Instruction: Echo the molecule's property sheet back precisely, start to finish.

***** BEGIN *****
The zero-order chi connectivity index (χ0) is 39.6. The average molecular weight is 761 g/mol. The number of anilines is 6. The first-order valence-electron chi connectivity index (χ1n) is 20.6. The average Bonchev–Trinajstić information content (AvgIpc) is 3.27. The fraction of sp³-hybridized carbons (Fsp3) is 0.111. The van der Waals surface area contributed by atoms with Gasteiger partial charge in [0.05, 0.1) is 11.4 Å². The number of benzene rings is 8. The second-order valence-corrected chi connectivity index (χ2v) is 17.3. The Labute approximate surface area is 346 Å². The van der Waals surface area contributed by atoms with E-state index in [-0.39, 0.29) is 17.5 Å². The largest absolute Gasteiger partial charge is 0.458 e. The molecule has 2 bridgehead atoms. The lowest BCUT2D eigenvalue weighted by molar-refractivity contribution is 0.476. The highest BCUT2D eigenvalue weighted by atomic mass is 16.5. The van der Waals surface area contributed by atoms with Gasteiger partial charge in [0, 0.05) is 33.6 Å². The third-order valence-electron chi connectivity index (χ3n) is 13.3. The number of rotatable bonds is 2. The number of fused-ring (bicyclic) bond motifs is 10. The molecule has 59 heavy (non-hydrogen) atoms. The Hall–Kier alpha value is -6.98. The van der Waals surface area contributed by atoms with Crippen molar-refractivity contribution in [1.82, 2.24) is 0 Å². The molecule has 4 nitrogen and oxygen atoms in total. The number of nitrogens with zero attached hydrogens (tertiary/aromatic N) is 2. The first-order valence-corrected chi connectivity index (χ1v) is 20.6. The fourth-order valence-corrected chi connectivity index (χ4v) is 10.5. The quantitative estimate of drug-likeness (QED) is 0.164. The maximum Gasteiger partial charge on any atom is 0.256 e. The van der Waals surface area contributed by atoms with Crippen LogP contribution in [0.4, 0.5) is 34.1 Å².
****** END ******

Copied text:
The zero-order chi connectivity index (χ0) is 39.6. The average molecular weight is 761 g/mol. The number of anilines is 6. The first-order valence-electron chi connectivity index (χ1n) is 20.6. The average Bonchev–Trinajstić information content (AvgIpc) is 3.27. The fraction of sp³-hybridized carbons (Fsp3) is 0.111. The van der Waals surface area contributed by atoms with Gasteiger partial charge in [0.05, 0.1) is 11.4 Å². The number of benzene rings is 8. The second-order valence-corrected chi connectivity index (χ2v) is 17.3. The Labute approximate surface area is 346 Å². The van der Waals surface area contributed by atoms with E-state index in [-0.39, 0.29) is 17.5 Å². The largest absolute Gasteiger partial charge is 0.458 e. The molecule has 2 bridgehead atoms. The lowest BCUT2D eigenvalue weighted by molar-refractivity contribution is 0.476. The highest BCUT2D eigenvalue weighted by atomic mass is 16.5. The van der Waals surface area contributed by atoms with Gasteiger partial charge in [0, 0.05) is 33.6 Å². The third-order valence-electron chi connectivity index (χ3n) is 13.3. The number of rotatable bonds is 2. The number of fused-ring (bicyclic) bond motifs is 10. The molecule has 59 heavy (non-hydrogen) atoms. The Hall–Kier alpha value is -6.98. The van der Waals surface area contributed by atoms with Crippen molar-refractivity contribution in [1.82, 2.24) is 0 Å². The molecule has 4 nitrogen and oxygen atoms in total. The number of nitrogens with zero attached hydrogens (tertiary/aromatic N) is 2. The first-order valence-corrected chi connectivity index (χ1v) is 20.6. The fourth-order valence-corrected chi connectivity index (χ4v) is 10.5. The quantitative estimate of drug-likeness (QED) is 0.164. The maximum Gasteiger partial charge on any atom is 0.256 e. The van der Waals surface area contributed by atoms with Crippen LogP contribution in [0.4, 0.5) is 34.1 Å².